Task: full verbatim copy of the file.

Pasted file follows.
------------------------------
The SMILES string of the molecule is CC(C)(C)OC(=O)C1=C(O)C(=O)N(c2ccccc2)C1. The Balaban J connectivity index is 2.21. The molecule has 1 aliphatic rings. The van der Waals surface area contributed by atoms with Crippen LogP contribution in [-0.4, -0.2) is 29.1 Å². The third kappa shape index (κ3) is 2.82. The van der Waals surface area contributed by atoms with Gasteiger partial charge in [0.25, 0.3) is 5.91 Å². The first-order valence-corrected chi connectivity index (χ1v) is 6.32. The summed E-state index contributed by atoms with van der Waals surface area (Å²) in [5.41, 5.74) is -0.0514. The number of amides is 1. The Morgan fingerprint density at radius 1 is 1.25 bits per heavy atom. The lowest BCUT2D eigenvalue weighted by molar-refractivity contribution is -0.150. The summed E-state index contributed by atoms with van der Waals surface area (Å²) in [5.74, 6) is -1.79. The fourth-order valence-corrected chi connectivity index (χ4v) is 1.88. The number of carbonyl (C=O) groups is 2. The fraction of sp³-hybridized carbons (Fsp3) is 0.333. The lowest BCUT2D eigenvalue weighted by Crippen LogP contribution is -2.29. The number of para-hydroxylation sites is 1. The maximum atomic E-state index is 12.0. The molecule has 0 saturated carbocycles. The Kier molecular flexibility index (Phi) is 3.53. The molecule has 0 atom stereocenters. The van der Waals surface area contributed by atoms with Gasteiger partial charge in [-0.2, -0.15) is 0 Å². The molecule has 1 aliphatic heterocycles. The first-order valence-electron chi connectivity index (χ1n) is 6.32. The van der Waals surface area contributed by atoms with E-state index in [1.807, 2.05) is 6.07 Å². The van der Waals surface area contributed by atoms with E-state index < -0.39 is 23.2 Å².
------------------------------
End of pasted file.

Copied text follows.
The SMILES string of the molecule is CC(C)(C)OC(=O)C1=C(O)C(=O)N(c2ccccc2)C1. The Balaban J connectivity index is 2.21. The molecule has 1 aliphatic rings. The van der Waals surface area contributed by atoms with Crippen LogP contribution in [-0.4, -0.2) is 29.1 Å². The third kappa shape index (κ3) is 2.82. The van der Waals surface area contributed by atoms with Gasteiger partial charge in [0.25, 0.3) is 5.91 Å². The first-order valence-corrected chi connectivity index (χ1v) is 6.32. The summed E-state index contributed by atoms with van der Waals surface area (Å²) in [5.41, 5.74) is -0.0514. The number of amides is 1. The Morgan fingerprint density at radius 1 is 1.25 bits per heavy atom. The lowest BCUT2D eigenvalue weighted by molar-refractivity contribution is -0.150. The summed E-state index contributed by atoms with van der Waals surface area (Å²) in [5.74, 6) is -1.79. The fourth-order valence-corrected chi connectivity index (χ4v) is 1.88. The number of carbonyl (C=O) groups is 2. The fraction of sp³-hybridized carbons (Fsp3) is 0.333. The lowest BCUT2D eigenvalue weighted by Crippen LogP contribution is -2.29. The number of para-hydroxylation sites is 1. The maximum atomic E-state index is 12.0. The molecule has 0 saturated carbocycles. The Kier molecular flexibility index (Phi) is 3.53. The molecule has 0 atom stereocenters. The van der Waals surface area contributed by atoms with Gasteiger partial charge in [-0.2, -0.15) is 0 Å². The molecule has 1 aliphatic heterocycles. The first-order valence-electron chi connectivity index (χ1n) is 6.32. The van der Waals surface area contributed by atoms with E-state index in [1.807, 2.05) is 6.07 Å². The van der Waals surface area contributed by atoms with E-state index < -0.39 is 23.2 Å².